Positive Adenovirus Titer
In this episode of Banff and Beyond, we continue the discussion on infections that occur in the transplant setting.
The patient today is a 73-year-old male with AKI and increased urine frequency status post-transplant ~3.5 yrs. ago. Past medical history includes diabetes, hypertension, CAD, and prior prostate cancer. The patient was started on Augmentin empirically for presumptive UTI, however, this was discontinued when cultures were found to be negative. As we look at the biopsy from low power, we can appreciate that there is minimal “blue” throughout the majority of the interstitium however one area does show a patch of dense interstitial inflammation. On higher magnification, we can see the interstitial infiltrate is composed of lymphocytes, plasma cells, histiocytes, and neutrophils. In addition to the brisk inflammation, there are white blood cell casts, apoptotic debris, and reactive appearing tubular epithelial nuclei. Lymphocytic and neutrophilic tubulitis is also present along with rare tubules showing tubular epithelial necrosis with epithelial sloughing.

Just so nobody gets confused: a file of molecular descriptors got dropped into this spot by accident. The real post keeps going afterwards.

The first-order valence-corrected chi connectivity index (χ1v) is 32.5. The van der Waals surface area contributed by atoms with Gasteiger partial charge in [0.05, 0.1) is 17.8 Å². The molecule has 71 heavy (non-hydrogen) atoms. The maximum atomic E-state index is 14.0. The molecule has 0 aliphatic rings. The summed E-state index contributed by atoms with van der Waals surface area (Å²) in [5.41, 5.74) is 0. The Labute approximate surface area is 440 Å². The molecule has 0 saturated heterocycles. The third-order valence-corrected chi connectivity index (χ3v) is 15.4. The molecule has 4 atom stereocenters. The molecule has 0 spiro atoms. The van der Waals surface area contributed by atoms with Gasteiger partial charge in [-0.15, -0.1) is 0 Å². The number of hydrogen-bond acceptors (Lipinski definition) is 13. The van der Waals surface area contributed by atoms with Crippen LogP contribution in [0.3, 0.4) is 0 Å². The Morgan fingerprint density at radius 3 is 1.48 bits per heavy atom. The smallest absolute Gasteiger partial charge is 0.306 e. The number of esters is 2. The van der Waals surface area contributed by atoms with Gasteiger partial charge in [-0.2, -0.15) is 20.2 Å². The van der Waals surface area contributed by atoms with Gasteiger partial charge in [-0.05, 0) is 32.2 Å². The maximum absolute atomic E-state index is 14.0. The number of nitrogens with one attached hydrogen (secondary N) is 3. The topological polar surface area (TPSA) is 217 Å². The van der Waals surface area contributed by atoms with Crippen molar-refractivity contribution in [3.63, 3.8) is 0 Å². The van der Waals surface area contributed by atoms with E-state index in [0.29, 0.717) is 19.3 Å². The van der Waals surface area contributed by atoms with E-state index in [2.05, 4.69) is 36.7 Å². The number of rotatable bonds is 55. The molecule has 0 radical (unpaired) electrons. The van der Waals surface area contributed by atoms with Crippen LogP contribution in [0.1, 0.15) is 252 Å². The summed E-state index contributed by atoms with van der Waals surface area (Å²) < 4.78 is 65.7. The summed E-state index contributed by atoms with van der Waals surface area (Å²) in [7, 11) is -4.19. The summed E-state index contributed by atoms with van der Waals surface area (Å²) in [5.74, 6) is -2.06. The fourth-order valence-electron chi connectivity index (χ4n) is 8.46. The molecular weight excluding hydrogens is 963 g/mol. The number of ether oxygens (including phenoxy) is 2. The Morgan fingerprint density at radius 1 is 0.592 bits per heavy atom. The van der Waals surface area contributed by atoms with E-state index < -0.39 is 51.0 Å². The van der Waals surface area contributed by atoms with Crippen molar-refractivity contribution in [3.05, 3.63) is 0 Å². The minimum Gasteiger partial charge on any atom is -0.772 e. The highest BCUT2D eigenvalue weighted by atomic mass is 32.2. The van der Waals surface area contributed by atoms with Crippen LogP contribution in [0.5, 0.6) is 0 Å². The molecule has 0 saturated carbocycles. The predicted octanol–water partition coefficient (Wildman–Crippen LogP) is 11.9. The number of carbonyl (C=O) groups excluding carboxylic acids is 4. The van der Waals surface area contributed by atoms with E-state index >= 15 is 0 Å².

This constellation of findings is again suspicious for an underlying viral infection, and while our SV40 stain is negative, the adenovirus stain was focally positive in the tubular nuclei within the area of brisk interstitial inflammation. The patient was subsequently found to have a positive adenovirus titer and was treated appropriately.
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